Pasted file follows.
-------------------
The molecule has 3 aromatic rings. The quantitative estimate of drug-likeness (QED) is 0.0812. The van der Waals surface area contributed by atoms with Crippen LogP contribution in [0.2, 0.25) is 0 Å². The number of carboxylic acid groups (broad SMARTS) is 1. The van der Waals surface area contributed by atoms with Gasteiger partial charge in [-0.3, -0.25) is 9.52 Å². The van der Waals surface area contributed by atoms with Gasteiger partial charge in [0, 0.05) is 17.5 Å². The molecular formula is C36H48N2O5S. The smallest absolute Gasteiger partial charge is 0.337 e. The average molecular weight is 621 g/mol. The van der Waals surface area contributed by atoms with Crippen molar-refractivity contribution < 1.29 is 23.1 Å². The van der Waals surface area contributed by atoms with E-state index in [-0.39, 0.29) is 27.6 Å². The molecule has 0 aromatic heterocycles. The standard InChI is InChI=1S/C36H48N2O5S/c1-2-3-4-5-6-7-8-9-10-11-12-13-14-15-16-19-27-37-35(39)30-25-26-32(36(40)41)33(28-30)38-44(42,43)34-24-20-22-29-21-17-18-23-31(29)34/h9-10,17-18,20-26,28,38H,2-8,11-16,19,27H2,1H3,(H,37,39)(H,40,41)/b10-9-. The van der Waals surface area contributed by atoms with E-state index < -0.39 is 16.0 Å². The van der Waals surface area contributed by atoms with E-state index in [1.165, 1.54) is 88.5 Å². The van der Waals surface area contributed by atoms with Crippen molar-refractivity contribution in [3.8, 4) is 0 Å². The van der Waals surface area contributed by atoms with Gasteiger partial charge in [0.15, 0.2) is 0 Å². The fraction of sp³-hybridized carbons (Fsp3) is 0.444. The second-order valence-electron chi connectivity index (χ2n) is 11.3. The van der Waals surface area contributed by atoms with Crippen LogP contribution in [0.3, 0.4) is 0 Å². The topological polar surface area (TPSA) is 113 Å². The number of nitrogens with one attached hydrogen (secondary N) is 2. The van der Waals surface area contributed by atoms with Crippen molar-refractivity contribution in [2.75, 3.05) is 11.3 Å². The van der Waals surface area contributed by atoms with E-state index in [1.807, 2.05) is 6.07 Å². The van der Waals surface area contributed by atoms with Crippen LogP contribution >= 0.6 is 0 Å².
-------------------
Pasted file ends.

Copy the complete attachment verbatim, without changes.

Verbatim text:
The molecule has 3 aromatic rings. The quantitative estimate of drug-likeness (QED) is 0.0812. The van der Waals surface area contributed by atoms with Crippen LogP contribution in [0.2, 0.25) is 0 Å². The number of carboxylic acid groups (broad SMARTS) is 1. The van der Waals surface area contributed by atoms with Gasteiger partial charge in [-0.3, -0.25) is 9.52 Å². The van der Waals surface area contributed by atoms with Gasteiger partial charge in [0, 0.05) is 17.5 Å². The molecular formula is C36H48N2O5S. The smallest absolute Gasteiger partial charge is 0.337 e. The average molecular weight is 621 g/mol. The van der Waals surface area contributed by atoms with Crippen molar-refractivity contribution < 1.29 is 23.1 Å². The van der Waals surface area contributed by atoms with E-state index in [-0.39, 0.29) is 27.6 Å². The molecule has 0 aromatic heterocycles. The standard InChI is InChI=1S/C36H48N2O5S/c1-2-3-4-5-6-7-8-9-10-11-12-13-14-15-16-19-27-37-35(39)30-25-26-32(36(40)41)33(28-30)38-44(42,43)34-24-20-22-29-21-17-18-23-31(29)34/h9-10,17-18,20-26,28,38H,2-8,11-16,19,27H2,1H3,(H,37,39)(H,40,41)/b10-9-. The van der Waals surface area contributed by atoms with E-state index < -0.39 is 16.0 Å². The van der Waals surface area contributed by atoms with E-state index in [1.165, 1.54) is 88.5 Å². The van der Waals surface area contributed by atoms with Crippen molar-refractivity contribution in [3.8, 4) is 0 Å². The van der Waals surface area contributed by atoms with Gasteiger partial charge in [0.15, 0.2) is 0 Å². The fraction of sp³-hybridized carbons (Fsp3) is 0.444. The second-order valence-electron chi connectivity index (χ2n) is 11.3. The van der Waals surface area contributed by atoms with Crippen LogP contribution in [0.3, 0.4) is 0 Å². The topological polar surface area (TPSA) is 113 Å². The number of nitrogens with one attached hydrogen (secondary N) is 2. The van der Waals surface area contributed by atoms with Crippen molar-refractivity contribution in [2.75, 3.05) is 11.3 Å². The van der Waals surface area contributed by atoms with E-state index in [1.807, 2.05) is 6.07 Å². The van der Waals surface area contributed by atoms with Crippen LogP contribution >= 0.6 is 0 Å².